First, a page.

Bec - 2011 Graduate Program

Universities

  • Deakin University
  • University of Waterloo (Ontario, Canada)
  • The University of Melbourne

Qualifications

  • Bachelor of Environmental Science (Conservation Ecology), Master of Science (in progress)

Background

I have been interested in natural science from a young age; however, my decision to pursue a degree/career in environmental science was somewhat by accident. Originally, my primary interest was human biology and my aim was to become a registered midwife. However, in my final year of high school I passed by an environmental science booth at Deakin University's Open Day and the rest is history!

The highlights of my undergraduate degree include a summer placement as a junior risk consultant at an environmental consultancy firm and an international exchange program at the University of Waterloo (Canada). These opportunities enabled me to (i) gain a working understanding of environmental risk management and (ii) travel and learn about environmental issues and legislation in Canada.

After graduating, I commenced an honors degree at the University of Melbourne and subsequently transferred into a Masters degree. My research investigates plant functional traits which enable plant species to survive in riparian zones. The study entailed surveying plants along parallel transects in riparian and adjacent woodland vegetation around rivers and streams in the vicinity of Melbourne. I also compiled trait information (specific leaf area, seed mass, height, growth form and striking ability) for the surveyed plant species and employed Bayesian hierarchical modelling to estimate (i) the association of the plant species with the riparian zone and (ii) the role of traits in explaining that association.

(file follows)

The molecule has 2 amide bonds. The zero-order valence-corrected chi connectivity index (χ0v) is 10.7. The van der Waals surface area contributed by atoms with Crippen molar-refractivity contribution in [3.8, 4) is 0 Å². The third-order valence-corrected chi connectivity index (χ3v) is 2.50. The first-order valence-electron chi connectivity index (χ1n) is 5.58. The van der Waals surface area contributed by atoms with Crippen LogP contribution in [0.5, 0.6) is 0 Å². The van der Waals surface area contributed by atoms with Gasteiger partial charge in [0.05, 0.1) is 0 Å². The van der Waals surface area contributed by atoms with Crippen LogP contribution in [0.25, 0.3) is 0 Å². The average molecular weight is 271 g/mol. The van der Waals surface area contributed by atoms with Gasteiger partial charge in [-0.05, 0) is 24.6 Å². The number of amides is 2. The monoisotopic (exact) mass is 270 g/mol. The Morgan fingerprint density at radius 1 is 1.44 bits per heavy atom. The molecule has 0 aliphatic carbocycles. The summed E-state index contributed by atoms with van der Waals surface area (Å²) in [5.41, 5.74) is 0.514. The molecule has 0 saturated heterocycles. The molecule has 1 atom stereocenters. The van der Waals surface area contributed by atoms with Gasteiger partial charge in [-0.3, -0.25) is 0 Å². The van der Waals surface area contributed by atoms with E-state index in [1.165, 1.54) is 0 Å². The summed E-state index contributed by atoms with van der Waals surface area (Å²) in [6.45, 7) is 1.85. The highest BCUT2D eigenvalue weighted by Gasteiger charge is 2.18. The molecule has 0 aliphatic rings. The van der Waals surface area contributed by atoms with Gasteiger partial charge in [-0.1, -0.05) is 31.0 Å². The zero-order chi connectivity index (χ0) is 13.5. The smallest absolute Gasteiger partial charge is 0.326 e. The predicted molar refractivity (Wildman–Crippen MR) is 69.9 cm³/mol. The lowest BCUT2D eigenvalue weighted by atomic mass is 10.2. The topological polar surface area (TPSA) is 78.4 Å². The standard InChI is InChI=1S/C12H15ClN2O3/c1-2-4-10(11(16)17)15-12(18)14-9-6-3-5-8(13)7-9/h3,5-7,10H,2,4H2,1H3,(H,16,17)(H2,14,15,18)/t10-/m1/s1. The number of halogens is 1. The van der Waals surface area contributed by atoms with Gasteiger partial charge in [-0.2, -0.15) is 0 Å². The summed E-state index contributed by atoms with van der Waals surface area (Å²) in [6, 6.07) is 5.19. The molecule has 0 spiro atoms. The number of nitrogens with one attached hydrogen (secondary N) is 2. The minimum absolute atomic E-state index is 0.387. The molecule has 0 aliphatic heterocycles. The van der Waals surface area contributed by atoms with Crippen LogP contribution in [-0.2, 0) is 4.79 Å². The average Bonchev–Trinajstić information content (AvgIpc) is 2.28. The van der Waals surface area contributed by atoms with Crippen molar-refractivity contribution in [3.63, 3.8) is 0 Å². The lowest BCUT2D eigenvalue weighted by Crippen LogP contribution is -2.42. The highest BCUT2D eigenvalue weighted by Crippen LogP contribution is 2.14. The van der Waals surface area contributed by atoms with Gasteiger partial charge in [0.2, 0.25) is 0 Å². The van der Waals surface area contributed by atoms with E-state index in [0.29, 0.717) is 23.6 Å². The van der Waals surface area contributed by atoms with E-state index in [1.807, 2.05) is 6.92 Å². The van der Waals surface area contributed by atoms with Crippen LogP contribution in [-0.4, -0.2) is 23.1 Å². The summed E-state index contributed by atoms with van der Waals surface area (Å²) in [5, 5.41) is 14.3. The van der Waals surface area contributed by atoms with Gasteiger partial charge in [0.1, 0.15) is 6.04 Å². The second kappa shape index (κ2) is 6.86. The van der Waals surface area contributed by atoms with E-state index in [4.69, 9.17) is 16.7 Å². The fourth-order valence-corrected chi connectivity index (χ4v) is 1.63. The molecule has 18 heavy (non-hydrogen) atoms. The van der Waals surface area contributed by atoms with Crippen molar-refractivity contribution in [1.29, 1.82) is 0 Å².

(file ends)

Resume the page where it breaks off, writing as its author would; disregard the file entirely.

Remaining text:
During my master's degree I worked as a research assistant, demonstrated practicals for a second-year ecology unit, undertook secretariat work and participated in Open Days. Nearing the end of my candidature I decided it was time to earn a decent income! The graduate program was my first preference because of the chance to work with a wide range of issues under the department's diverse portfolio, the opportunity to work with policy formulation and implementation and the chance apply my science degree.

Placements

First Placement: Tropical North West Marine Conservation, Marine Division

This section is responsible for marine bioregional planning and the identification of a representative system of marine reserves in the North-west Marine Region. This region stretches from the Western Australian – Northern Territory border to Kalbarri in Western Australia. In addition, the section manages the Marine Division's involvement in issues related to the MOU Box which is an area within the North-west marine region that is subject to a Memorandum of Understanding between Australia and Indonesia. The section is based in Hobart, Tasmania; however, I was placed in Canberra meaning that I worked closely with the Tropical North Marine Conservation team.

This rotation was exciting and challenging as I was often working towards immediate deadlines. My primary tasks included preparing information on stakeholder availability to inform the scheduling of stakeholder consultation, preparing briefing material for executive level staff and drafting presentations for stakeholder engagement. In addition, I provided information for referrals, drafted ministerials, undertook secretariat duties for a cross-section working group, participated in media monitoring and prepared a question time brief.

This rotation provided me with an understanding of the sensitivities associated with marine bioregional planning, experience with working on and safe guarding confidential materials and knowledge of efficient methods to meet immediate deadlines.